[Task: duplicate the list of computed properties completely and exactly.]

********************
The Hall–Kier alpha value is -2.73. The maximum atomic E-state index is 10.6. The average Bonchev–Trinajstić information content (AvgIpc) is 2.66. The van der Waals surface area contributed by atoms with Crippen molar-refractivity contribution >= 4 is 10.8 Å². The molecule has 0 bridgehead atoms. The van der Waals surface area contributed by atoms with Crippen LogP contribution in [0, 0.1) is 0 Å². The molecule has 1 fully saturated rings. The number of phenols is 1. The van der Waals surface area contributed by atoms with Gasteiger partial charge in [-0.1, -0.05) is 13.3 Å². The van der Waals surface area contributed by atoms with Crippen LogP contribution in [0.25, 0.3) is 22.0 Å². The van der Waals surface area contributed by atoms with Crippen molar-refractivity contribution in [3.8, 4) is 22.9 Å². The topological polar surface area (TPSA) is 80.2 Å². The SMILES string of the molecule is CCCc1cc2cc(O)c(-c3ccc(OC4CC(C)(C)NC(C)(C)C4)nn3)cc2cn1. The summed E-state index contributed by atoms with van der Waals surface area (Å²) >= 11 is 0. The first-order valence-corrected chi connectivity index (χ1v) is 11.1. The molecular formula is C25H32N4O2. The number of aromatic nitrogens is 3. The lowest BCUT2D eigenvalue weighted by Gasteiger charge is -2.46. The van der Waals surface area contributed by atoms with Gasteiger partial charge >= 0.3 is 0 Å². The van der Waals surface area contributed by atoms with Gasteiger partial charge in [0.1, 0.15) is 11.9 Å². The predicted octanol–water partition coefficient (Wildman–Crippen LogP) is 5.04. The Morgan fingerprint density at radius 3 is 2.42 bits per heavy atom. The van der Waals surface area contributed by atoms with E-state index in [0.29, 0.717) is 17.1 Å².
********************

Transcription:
The Hall–Kier alpha value is -2.73. The maximum atomic E-state index is 10.6. The average Bonchev–Trinajstić information content (AvgIpc) is 2.66. The van der Waals surface area contributed by atoms with Crippen molar-refractivity contribution >= 4 is 10.8 Å². The molecule has 0 bridgehead atoms. The van der Waals surface area contributed by atoms with Crippen LogP contribution in [0, 0.1) is 0 Å². The molecule has 1 fully saturated rings. The number of phenols is 1. The van der Waals surface area contributed by atoms with Gasteiger partial charge in [-0.1, -0.05) is 13.3 Å². The van der Waals surface area contributed by atoms with Crippen LogP contribution in [0.25, 0.3) is 22.0 Å². The van der Waals surface area contributed by atoms with Crippen molar-refractivity contribution in [3.8, 4) is 22.9 Å². The topological polar surface area (TPSA) is 80.2 Å². The SMILES string of the molecule is CCCc1cc2cc(O)c(-c3ccc(OC4CC(C)(C)NC(C)(C)C4)nn3)cc2cn1. The summed E-state index contributed by atoms with van der Waals surface area (Å²) >= 11 is 0. The first-order valence-corrected chi connectivity index (χ1v) is 11.1. The molecular formula is C25H32N4O2. The number of aromatic nitrogens is 3. The lowest BCUT2D eigenvalue weighted by Gasteiger charge is -2.46. The van der Waals surface area contributed by atoms with Gasteiger partial charge >= 0.3 is 0 Å². The van der Waals surface area contributed by atoms with Gasteiger partial charge in [0.1, 0.15) is 11.9 Å². The predicted octanol–water partition coefficient (Wildman–Crippen LogP) is 5.04. The Morgan fingerprint density at radius 3 is 2.42 bits per heavy atom. The van der Waals surface area contributed by atoms with E-state index in [0.29, 0.717) is 17.1 Å².